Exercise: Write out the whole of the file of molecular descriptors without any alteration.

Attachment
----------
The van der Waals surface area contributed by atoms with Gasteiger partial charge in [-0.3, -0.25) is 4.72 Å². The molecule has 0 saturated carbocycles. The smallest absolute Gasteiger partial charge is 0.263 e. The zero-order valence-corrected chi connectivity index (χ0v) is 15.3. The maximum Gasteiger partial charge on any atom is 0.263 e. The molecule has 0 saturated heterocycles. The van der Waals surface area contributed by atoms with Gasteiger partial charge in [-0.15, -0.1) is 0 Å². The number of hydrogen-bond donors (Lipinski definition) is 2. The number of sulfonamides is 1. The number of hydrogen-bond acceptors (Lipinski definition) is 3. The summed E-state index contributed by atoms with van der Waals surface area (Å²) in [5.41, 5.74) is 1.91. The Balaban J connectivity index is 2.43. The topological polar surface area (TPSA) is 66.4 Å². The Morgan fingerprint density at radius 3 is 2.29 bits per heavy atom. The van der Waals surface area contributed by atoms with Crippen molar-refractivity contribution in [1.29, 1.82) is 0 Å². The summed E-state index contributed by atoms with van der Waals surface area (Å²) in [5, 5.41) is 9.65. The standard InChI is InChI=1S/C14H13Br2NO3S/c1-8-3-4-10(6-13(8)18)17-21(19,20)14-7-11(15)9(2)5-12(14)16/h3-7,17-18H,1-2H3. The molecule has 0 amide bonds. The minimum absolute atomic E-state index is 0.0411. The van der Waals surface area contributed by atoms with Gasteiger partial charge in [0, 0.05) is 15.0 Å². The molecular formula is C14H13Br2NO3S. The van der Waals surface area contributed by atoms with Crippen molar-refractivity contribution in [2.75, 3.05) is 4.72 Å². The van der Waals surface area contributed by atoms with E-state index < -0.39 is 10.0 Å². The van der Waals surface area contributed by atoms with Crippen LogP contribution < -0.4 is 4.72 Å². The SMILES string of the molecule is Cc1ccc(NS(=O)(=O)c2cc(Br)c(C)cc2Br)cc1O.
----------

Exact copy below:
The van der Waals surface area contributed by atoms with Gasteiger partial charge in [-0.3, -0.25) is 4.72 Å². The molecule has 0 saturated carbocycles. The smallest absolute Gasteiger partial charge is 0.263 e. The zero-order valence-corrected chi connectivity index (χ0v) is 15.3. The maximum Gasteiger partial charge on any atom is 0.263 e. The molecule has 0 saturated heterocycles. The van der Waals surface area contributed by atoms with Gasteiger partial charge in [-0.15, -0.1) is 0 Å². The number of hydrogen-bond donors (Lipinski definition) is 2. The number of sulfonamides is 1. The number of hydrogen-bond acceptors (Lipinski definition) is 3. The summed E-state index contributed by atoms with van der Waals surface area (Å²) in [5.41, 5.74) is 1.91. The Balaban J connectivity index is 2.43. The topological polar surface area (TPSA) is 66.4 Å². The Morgan fingerprint density at radius 3 is 2.29 bits per heavy atom. The van der Waals surface area contributed by atoms with Crippen molar-refractivity contribution in [1.29, 1.82) is 0 Å². The summed E-state index contributed by atoms with van der Waals surface area (Å²) in [5, 5.41) is 9.65. The standard InChI is InChI=1S/C14H13Br2NO3S/c1-8-3-4-10(6-13(8)18)17-21(19,20)14-7-11(15)9(2)5-12(14)16/h3-7,17-18H,1-2H3. The molecule has 0 amide bonds. The minimum absolute atomic E-state index is 0.0411. The van der Waals surface area contributed by atoms with Gasteiger partial charge in [0, 0.05) is 15.0 Å². The molecular formula is C14H13Br2NO3S. The van der Waals surface area contributed by atoms with Crippen molar-refractivity contribution in [2.75, 3.05) is 4.72 Å². The van der Waals surface area contributed by atoms with E-state index < -0.39 is 10.0 Å². The van der Waals surface area contributed by atoms with Crippen LogP contribution < -0.4 is 4.72 Å². The SMILES string of the molecule is Cc1ccc(NS(=O)(=O)c2cc(Br)c(C)cc2Br)cc1O.